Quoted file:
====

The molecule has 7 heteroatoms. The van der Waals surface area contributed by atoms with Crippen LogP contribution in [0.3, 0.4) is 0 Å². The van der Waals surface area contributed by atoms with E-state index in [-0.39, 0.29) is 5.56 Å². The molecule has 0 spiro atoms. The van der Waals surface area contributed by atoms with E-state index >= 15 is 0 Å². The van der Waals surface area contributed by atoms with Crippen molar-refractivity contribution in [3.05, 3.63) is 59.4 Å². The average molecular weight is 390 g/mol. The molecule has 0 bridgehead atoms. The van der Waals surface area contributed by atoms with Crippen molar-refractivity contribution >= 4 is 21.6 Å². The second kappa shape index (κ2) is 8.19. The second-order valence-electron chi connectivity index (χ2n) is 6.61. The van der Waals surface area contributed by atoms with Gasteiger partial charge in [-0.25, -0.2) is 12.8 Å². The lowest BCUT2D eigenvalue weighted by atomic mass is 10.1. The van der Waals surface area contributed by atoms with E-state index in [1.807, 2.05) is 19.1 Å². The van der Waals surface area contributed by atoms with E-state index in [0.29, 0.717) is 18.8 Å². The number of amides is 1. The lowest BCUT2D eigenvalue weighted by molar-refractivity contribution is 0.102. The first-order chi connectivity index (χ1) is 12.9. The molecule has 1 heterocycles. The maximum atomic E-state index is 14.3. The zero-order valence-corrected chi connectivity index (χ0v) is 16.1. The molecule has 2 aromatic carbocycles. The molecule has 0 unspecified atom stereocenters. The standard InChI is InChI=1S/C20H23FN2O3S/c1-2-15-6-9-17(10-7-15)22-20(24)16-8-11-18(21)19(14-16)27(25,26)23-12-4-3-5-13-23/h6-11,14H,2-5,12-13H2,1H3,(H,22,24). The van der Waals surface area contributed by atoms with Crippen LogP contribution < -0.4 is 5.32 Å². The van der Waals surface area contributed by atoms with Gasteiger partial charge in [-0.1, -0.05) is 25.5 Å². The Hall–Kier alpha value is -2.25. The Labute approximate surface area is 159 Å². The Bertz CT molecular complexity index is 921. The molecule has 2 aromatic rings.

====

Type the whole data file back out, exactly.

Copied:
The molecule has 7 heteroatoms. The van der Waals surface area contributed by atoms with Crippen LogP contribution in [0.3, 0.4) is 0 Å². The van der Waals surface area contributed by atoms with E-state index in [-0.39, 0.29) is 5.56 Å². The molecule has 0 spiro atoms. The van der Waals surface area contributed by atoms with E-state index >= 15 is 0 Å². The van der Waals surface area contributed by atoms with Crippen molar-refractivity contribution in [3.05, 3.63) is 59.4 Å². The average molecular weight is 390 g/mol. The molecule has 0 bridgehead atoms. The van der Waals surface area contributed by atoms with Crippen molar-refractivity contribution >= 4 is 21.6 Å². The second kappa shape index (κ2) is 8.19. The second-order valence-electron chi connectivity index (χ2n) is 6.61. The van der Waals surface area contributed by atoms with Gasteiger partial charge in [-0.25, -0.2) is 12.8 Å². The lowest BCUT2D eigenvalue weighted by atomic mass is 10.1. The van der Waals surface area contributed by atoms with E-state index in [1.807, 2.05) is 19.1 Å². The van der Waals surface area contributed by atoms with E-state index in [0.29, 0.717) is 18.8 Å². The number of amides is 1. The lowest BCUT2D eigenvalue weighted by molar-refractivity contribution is 0.102. The first-order chi connectivity index (χ1) is 12.9. The molecule has 1 heterocycles. The maximum atomic E-state index is 14.3. The zero-order valence-corrected chi connectivity index (χ0v) is 16.1. The molecule has 2 aromatic carbocycles. The molecule has 0 unspecified atom stereocenters. The standard InChI is InChI=1S/C20H23FN2O3S/c1-2-15-6-9-17(10-7-15)22-20(24)16-8-11-18(21)19(14-16)27(25,26)23-12-4-3-5-13-23/h6-11,14H,2-5,12-13H2,1H3,(H,22,24). The van der Waals surface area contributed by atoms with Crippen LogP contribution < -0.4 is 5.32 Å². The van der Waals surface area contributed by atoms with Gasteiger partial charge in [-0.1, -0.05) is 25.5 Å². The Hall–Kier alpha value is -2.25. The Labute approximate surface area is 159 Å². The Bertz CT molecular complexity index is 921. The molecule has 2 aromatic rings.